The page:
Blue Jays: 3 strengths and 2 weaknesses shown in the first week of the regular season
By Edward Eng
One thing that really stood out was, to the surprise of many fans, the starters were shaky to start off the season. With what was believed to be a great strength for the Jays coming into the 2023 season, it certainly didn’t look like it in the first go-around for their starting rotation. But here, we won’t be looking at that aspect, as we expect them to hopefully have a bounce back start (similar to what Alek Manoah did in his recent start against the Kansas City Royals) in the coming days to show that their first start may have just been an anomaly. Instead, we will take a look at two other less evident factors that may become more worrisome over the course of the season if not improved upon.
1. Power Outage
During the offseason, when the Jays elected to focus on acquiring players with superior defense and those that bat left-handed, they sacrificed some power bats, such as Teoscar Hernández and Lourdes Gurriel Jr., in doing so. It was expected that they might have a slight decrease in power coming into the season, but with the acquisitions of Brandon Belt and the potential breakout season for Varsho, the Jays were hoping it would help make up for some of that lost power at least.
So far after one week into the regular season, the Jays have collectively hit only three home runs over six games, which projects to a total of 81 home runs over the course of the entire season, compared to 200 in 2022. It is still early, but if regression to the mean doesn’t occur, this may be an area of concern for the rest of the season.
It is definitely gratifying to see that the current Jays team is starting to make strides in utilizing their speed and playing more small ball to generate runs, as opposed to just relying on the long ball which they had done for many prior seasons. However, sometimes the odd home run here and there is needed to help get back into some lopsided games much more quickly and to help generate momentum for the team.
Without reliance on the home run, the Jays will thus need to be more competent now in situational hitting. Speaking of which…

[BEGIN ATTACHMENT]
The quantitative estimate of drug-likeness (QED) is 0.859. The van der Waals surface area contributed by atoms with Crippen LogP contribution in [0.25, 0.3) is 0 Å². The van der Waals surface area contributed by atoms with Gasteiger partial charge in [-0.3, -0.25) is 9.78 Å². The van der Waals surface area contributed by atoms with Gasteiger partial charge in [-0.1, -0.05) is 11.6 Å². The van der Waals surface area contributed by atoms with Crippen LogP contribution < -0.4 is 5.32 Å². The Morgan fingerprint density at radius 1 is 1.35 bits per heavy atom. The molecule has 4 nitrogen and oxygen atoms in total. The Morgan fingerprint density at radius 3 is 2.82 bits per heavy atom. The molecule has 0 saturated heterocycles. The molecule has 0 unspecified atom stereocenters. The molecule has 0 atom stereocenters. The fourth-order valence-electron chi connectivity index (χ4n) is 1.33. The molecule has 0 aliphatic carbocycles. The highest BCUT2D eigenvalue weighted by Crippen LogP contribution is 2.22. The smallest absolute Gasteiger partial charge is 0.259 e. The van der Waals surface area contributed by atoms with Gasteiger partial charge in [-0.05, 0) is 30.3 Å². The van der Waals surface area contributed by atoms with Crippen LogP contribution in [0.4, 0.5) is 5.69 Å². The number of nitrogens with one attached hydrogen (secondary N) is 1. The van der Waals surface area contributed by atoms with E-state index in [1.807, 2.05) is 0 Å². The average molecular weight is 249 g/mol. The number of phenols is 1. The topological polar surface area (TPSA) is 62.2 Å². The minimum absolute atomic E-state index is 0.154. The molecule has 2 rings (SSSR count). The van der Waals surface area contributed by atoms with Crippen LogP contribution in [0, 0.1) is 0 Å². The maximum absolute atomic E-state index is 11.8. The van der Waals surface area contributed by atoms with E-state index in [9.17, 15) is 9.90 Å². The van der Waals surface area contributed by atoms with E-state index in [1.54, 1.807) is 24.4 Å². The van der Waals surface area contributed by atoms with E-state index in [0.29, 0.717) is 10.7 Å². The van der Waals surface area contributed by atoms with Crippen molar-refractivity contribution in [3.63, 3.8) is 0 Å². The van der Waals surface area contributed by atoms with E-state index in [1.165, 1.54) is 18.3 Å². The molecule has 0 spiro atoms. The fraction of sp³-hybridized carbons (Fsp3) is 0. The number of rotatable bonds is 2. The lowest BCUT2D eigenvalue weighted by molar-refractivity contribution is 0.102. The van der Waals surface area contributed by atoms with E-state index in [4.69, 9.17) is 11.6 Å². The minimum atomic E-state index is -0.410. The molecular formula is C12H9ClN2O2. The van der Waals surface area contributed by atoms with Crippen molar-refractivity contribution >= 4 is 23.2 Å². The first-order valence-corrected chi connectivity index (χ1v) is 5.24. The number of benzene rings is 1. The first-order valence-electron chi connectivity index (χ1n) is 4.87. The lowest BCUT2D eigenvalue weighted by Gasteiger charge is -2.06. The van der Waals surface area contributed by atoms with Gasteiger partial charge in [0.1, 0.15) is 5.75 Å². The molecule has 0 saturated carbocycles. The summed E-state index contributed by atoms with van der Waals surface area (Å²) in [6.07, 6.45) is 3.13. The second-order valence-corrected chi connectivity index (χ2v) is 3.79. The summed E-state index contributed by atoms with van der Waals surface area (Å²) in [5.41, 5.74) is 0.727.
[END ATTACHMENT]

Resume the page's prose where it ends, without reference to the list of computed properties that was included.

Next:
2. Clutch Hitting Woes
Another area of concern currently is the number of runners the Jays had been stranding on base the past few games. It is imperative that if there is a lack of power to generate runs with the home run, they must fully take advantage of cashing in runners when they get on base.
Over the past six games, the Jays have hit 13 for 56 for a .232 average with runners in scoring position, with 56 runners stranded in total. Their inability to drive in runs was particularly evident in game two against the Cardinals, when Cardinals’ pitchers issued TEN walks to the Jays over the course of the game, but the Jays were able to only score one run off a wild pitch as a result of it, per theScore and The Associated Press.
As well, it appeared as though every time the Jays were ready to make a rally in the games they were trailing, their untimely hitting would snuff it out. It may be just a few games into the season, but if the current trend continues, instead of winning close ball games, the Jays may start to find themselves on the losing side of many games due to the failure to produce in the clutch.
Obviously, one week of games isn’t enough of a sample size to dictate how the Jays will do the rest of the season, but it gives them a certain idea of what they have going right so far as a team, and what they may need to work on more. Hopefully the Jays can work out their weaknesses in due time; after all, they still have a whole season to play, and they should fully take advantage of their strengths to help propel the team to a successful winning season.